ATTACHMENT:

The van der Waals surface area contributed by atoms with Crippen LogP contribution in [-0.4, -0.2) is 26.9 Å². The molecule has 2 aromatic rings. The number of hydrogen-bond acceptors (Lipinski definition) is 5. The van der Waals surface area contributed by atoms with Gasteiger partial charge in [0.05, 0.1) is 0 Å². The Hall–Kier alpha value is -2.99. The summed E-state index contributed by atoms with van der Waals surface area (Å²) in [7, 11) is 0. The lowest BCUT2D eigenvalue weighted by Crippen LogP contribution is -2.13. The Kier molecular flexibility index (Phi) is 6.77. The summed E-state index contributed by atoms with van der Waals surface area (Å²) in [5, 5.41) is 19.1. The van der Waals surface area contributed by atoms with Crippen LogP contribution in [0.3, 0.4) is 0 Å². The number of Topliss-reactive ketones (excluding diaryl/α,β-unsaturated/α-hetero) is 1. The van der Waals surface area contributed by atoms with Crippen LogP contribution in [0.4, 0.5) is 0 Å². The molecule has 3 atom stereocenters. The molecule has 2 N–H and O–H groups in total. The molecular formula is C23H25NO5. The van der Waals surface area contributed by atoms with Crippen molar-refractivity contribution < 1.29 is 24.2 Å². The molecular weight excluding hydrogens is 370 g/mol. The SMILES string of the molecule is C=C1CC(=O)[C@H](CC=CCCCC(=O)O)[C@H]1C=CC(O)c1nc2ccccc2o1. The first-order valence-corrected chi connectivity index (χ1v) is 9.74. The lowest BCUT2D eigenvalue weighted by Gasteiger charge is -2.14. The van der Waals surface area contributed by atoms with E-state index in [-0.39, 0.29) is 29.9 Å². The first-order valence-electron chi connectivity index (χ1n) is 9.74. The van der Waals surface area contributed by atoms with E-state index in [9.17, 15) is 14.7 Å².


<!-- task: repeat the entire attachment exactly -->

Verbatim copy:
The van der Waals surface area contributed by atoms with Crippen LogP contribution in [-0.4, -0.2) is 26.9 Å². The molecule has 2 aromatic rings. The number of hydrogen-bond acceptors (Lipinski definition) is 5. The van der Waals surface area contributed by atoms with Gasteiger partial charge in [0.05, 0.1) is 0 Å². The Hall–Kier alpha value is -2.99. The summed E-state index contributed by atoms with van der Waals surface area (Å²) in [7, 11) is 0. The lowest BCUT2D eigenvalue weighted by Crippen LogP contribution is -2.13. The Kier molecular flexibility index (Phi) is 6.77. The summed E-state index contributed by atoms with van der Waals surface area (Å²) in [5, 5.41) is 19.1. The van der Waals surface area contributed by atoms with Crippen LogP contribution in [0.3, 0.4) is 0 Å². The number of Topliss-reactive ketones (excluding diaryl/α,β-unsaturated/α-hetero) is 1. The van der Waals surface area contributed by atoms with Crippen LogP contribution in [0.4, 0.5) is 0 Å². The molecule has 3 atom stereocenters. The molecule has 2 N–H and O–H groups in total. The molecular formula is C23H25NO5. The van der Waals surface area contributed by atoms with Crippen molar-refractivity contribution < 1.29 is 24.2 Å². The molecular weight excluding hydrogens is 370 g/mol. The SMILES string of the molecule is C=C1CC(=O)[C@H](CC=CCCCC(=O)O)[C@H]1C=CC(O)c1nc2ccccc2o1. The first-order valence-corrected chi connectivity index (χ1v) is 9.74. The lowest BCUT2D eigenvalue weighted by Gasteiger charge is -2.14. The van der Waals surface area contributed by atoms with E-state index in [-0.39, 0.29) is 29.9 Å². The first-order valence-electron chi connectivity index (χ1n) is 9.74. The van der Waals surface area contributed by atoms with E-state index in [9.17, 15) is 14.7 Å².